Crossing Summer 2017

I seem to have missed the requirement for this to be submitted within 28 days of completing the crossing…or did I misread and it’s 280 days…?
Anyway, here’s my tail of a summer crossing, towards the middle of last year.

At the beginning of the year (2017), my buddy Adrian had suggested doing the Lyke Wake Walk (and another event, the Yorkshire 6 Peaks) as charity events and I foolishly said yes!
The Lyke Wake Walk was aimed at raising much needed funds for Adrian’s friend Andrew, who was in the advanced stages of motor neuron disease. Joining us on this trek were other friends of Adrian and Andrew – Tim, Louise and Simon and also another buddy from the 6 Peaks walk, Stuart.
I drove over to Adrian’s in York from home in mid-Wales on the Friday evening and woke to my alarm at 04.00. Stuart arrived from Wetherby shortly after and our support driver Julian (Adrian’s brother) pitched up at around the same time. Adrian disappeared off to collect the others and Julian drove us to Cod Beck Reservoir, near Osmotherley, where we all met up and prepared to go.
I was prepared to cripple myself in a relatively new pair of boots (although they had already crippled me once over the Yorkshire 6 Peaks (Pen-y-Ghent, Ingleborough, Whernside, Great Knoutberry Hill, Swarth Fell and Wild Boar Fell in 2 days)), but had a handy battered pair of trainers waiting in the support car, just in case! We bade farewell to the Pagliaro brothers (Adrian had a bad knee which kept him from the first hilly section) and set off down the road to the Cleveland Way signs which pointed us to a no access sign….I wouldn’t say we ignored this, but in our confused early morning brains, we thought it must be some form of mistake and went that way anyway….a few hundred yards later on, we met the official path and carried on, officially. Climbing through the woods, we exited onto moorland hillside with tremendous views towards Teesside. This first 9 mile section proved to consist of lots of ups and downs, made easier with the wonderful views to the north. The sun was blazing, despite it being early morning, and we knew we would have our work cut out on this beautiful summer’s day. We stopped for a first breakfast by the curious seat and topograph dedicated to Alan Falconer on Cringle Moor and I made a solo detour to the summit cairn, a few hundred metres away, catching up with Stuart who was chatting to a couple of lads on e-mountain bikes (cheating in my book – they should be peddling!). Stuart and I then caught up with the rest of the group in the col beneath the Wainstones and chatted with an American Coast-to-Coaster. At the Wainstones, we met another group who were proudly proclaiming that they were doing the 35 miles of the White Rose Way – we didn’t tell them that we were doing more! Up and over Hasty Bank, we met Adrian and Julian and stocked up on supplies. My boots weren’t too bad after 10 miles, but I decided to switch to trainers as I felt the beginnings of some rubbing.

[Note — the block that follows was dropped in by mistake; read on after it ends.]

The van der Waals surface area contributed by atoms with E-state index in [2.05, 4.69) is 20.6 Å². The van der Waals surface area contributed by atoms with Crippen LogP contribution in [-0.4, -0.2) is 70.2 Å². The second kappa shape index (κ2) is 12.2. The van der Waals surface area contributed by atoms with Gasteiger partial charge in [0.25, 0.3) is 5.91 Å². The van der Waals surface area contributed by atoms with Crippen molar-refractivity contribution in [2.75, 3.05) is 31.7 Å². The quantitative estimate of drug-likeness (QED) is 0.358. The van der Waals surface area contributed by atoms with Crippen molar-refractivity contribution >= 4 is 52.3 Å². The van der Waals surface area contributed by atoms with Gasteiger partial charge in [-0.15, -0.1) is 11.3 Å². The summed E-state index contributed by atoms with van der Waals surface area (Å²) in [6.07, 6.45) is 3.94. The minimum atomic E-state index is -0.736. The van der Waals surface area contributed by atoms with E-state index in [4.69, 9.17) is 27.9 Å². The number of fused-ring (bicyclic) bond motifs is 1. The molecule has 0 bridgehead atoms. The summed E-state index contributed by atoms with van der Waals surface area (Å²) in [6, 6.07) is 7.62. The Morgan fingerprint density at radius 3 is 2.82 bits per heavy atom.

Adrian joined us here and we climbed as a complete group over Urra Moor to Round Hill, where Adrian, Stuart and I took the detour to the summit. From here, we chatted with more American Coast-to-Coasters and followed the old railway line around the head of Farndale to the Lion Inn at Blakey Ridge. Julian came up trumps here and had chips and beer waiting for us to enjoy for lunch in the sunshine outside the pub!
Nothing lasts forever however, and we had to replenish stocks and set out along the road to Rosedale Head, spotting a baby adder aiming to play with the traffic as we passed (no, I wasn’t going to pick it up!). We cut the corner of the road across the head of Rosedale, across various moors with various quality of path (we had been treated to flagstones on the Cleveland Way section and a good hard surface on the former railway lines). The group was starting to spread out by this time, but we regrouped when I spotted a fully grown adder, a long way from the road this time! More moorland crossings lead us to the next checkpoint, where Louise unfortunately had to retire and we saw a solo LWWer who looked set to retire too (I wonder if he carried on?). A sharp drop took us down to Wheeldale Beck and then an equally sharp climb took us over Howl Moor to the next check point, where Julian claimed to have been flashed at by a passing female motorist!
The evening was now closing in as we climbed past RAF Fylingdales (a distant target for some time now) and full darkness came on over Fylingdales Moor. Headtorches were necessary on the uneven track and a few minor navigational challenges were overcome by reference to the GPS.
At the Jugger Hows checkpoint, Tim and Simon reluctantly dropped out, leaving Adrian, Stuart and myself to climb at some pace to the end, a further mile and ¾ on.
Finishing was blessed relief! My feet hurt and I’d gone through 8 litres of water in the 29 degree heat of the day. Of the 6 walkers only Stuart and myself managed the full Lyke Wake Walk.
Julian drove Stuart and myself back to York, flushing a badger en route and then Adrian and I shared a beer back at his place to celebrate a successful, but very long day!
We finished the 41 miles at 00.30, some 18 ½ hours after setting off.

Despite the tardy effort of mailing this report to you, does this entitle Stuart and me to become Dirgers?

Thanks and best regards,
Chris Thornton